Breakfast links: Challenges
MoCo big box bill unconstitutional?: The Montgom
ery County Attorney thinks a bill to require CBAs from big box stores is unconstitutional. He was appointed by County Executive Leggett, who opposes the bill. (Post)
"Science City" really just JHU profit city?: Former owners of the so-called "Science City" land are suing Johns Hopkins. They say the deed required JHU to build a campus for itself; instead, JHU will just lease to biotech companies for profit. (WAMU)
Safeway could block Skyland Walmart: DC signed a covenant with Safeway when it located its store across the street from a proposed Walmart site. The covenent prevents a competitor from locating in Skyland and selling groceries. (Post)
Georgetown ok with Glover Park streetscape: A Georgetown ANC commissioner wanted to block the Glover Park streetscape plan, which features sidewalks and a median to slow traffic. He feared reducing car speeds would push traffic to side streets. The commission ultimately decided to support the plan. (Georgetown Metropolitan, Patch)
Can RFK parking lots become ball fields?: A new group proposes to replace the northern parking lots of RFK with athletic fields. NCPC has suggested the same thing before, and it got many votes in the Sustainable DC crowdsourcing site. (City Paper)
Preservationists should be "picky": Glen Echo Park is a great example of something worth preserving. But preservationists should carefully pick and choose what to preserve instead of indiscriminately designating everything. (Atlantic Cities)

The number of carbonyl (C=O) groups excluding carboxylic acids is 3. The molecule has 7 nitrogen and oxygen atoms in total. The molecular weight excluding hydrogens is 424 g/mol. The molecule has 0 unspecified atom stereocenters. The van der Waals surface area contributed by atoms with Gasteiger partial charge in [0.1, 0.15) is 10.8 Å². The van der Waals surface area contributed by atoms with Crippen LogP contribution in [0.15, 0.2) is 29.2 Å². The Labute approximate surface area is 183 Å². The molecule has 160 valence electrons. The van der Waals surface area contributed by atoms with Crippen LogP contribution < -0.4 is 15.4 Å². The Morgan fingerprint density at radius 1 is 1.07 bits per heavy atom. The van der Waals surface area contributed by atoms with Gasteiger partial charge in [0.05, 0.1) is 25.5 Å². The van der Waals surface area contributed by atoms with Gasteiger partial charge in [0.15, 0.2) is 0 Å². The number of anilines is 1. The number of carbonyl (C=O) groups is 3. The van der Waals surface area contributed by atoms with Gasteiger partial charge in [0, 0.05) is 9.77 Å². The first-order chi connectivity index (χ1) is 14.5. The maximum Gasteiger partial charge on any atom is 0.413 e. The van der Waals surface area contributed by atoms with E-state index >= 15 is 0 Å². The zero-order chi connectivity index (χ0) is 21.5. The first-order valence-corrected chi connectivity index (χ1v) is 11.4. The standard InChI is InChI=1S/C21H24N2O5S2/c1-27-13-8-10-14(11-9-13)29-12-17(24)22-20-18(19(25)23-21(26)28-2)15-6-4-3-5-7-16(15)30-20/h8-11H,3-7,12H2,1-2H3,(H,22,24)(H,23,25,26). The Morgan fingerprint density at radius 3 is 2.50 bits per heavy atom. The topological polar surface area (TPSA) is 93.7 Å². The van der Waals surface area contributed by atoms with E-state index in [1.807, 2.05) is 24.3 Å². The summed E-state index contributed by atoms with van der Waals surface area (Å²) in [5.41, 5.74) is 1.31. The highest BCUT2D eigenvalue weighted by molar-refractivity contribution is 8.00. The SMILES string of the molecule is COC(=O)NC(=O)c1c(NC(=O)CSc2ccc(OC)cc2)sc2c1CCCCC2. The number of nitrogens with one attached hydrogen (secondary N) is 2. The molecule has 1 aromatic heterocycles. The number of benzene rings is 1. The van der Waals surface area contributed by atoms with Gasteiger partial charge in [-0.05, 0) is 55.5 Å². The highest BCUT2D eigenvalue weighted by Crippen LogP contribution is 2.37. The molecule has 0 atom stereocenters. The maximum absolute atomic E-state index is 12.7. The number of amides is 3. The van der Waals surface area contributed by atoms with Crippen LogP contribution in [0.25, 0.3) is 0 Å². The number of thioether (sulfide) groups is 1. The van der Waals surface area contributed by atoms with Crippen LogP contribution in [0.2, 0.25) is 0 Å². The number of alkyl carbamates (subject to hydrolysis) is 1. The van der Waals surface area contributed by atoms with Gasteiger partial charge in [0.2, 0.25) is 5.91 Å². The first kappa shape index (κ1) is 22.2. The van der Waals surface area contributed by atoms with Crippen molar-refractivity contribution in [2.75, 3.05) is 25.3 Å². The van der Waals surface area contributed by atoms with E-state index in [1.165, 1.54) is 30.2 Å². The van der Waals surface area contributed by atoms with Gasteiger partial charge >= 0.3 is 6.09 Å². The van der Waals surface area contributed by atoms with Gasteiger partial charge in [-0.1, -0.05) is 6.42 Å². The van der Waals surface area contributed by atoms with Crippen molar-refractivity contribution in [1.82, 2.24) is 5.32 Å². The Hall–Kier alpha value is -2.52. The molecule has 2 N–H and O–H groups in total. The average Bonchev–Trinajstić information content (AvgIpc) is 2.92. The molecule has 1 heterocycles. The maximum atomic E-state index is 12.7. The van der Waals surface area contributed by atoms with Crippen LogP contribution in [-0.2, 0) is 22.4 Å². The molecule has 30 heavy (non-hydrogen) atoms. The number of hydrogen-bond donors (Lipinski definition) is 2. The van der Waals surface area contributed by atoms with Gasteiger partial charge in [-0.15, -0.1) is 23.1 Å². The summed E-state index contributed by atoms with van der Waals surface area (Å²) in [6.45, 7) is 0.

Congress wants bike-ped shrunk in TIGER: Congress has ordered USDOT to give less money to bike and ped projects in the next TIGER grants. Those only got a tiny slice of previous grants, though many road projects included sidewalks. (Trans. Issues Daily.)Have a tip for the links? Submit it here.
- Here's a map of... something in DC. Can you guess what?
- The MARC's Brunswick Line only goes one way in the AM and the other in the PM. It could do both.
- The 7000s will change the Metro fleet. Here's how.
- Some Metro trains are running more slowly than usual these days. Here's why.
- There's a plan for more rail options in Baltimore, and it doesn't involve the Red Line
- Here's how DCís inclusionary zoning program works
- Think you know Metro? It's whichWMATA week 66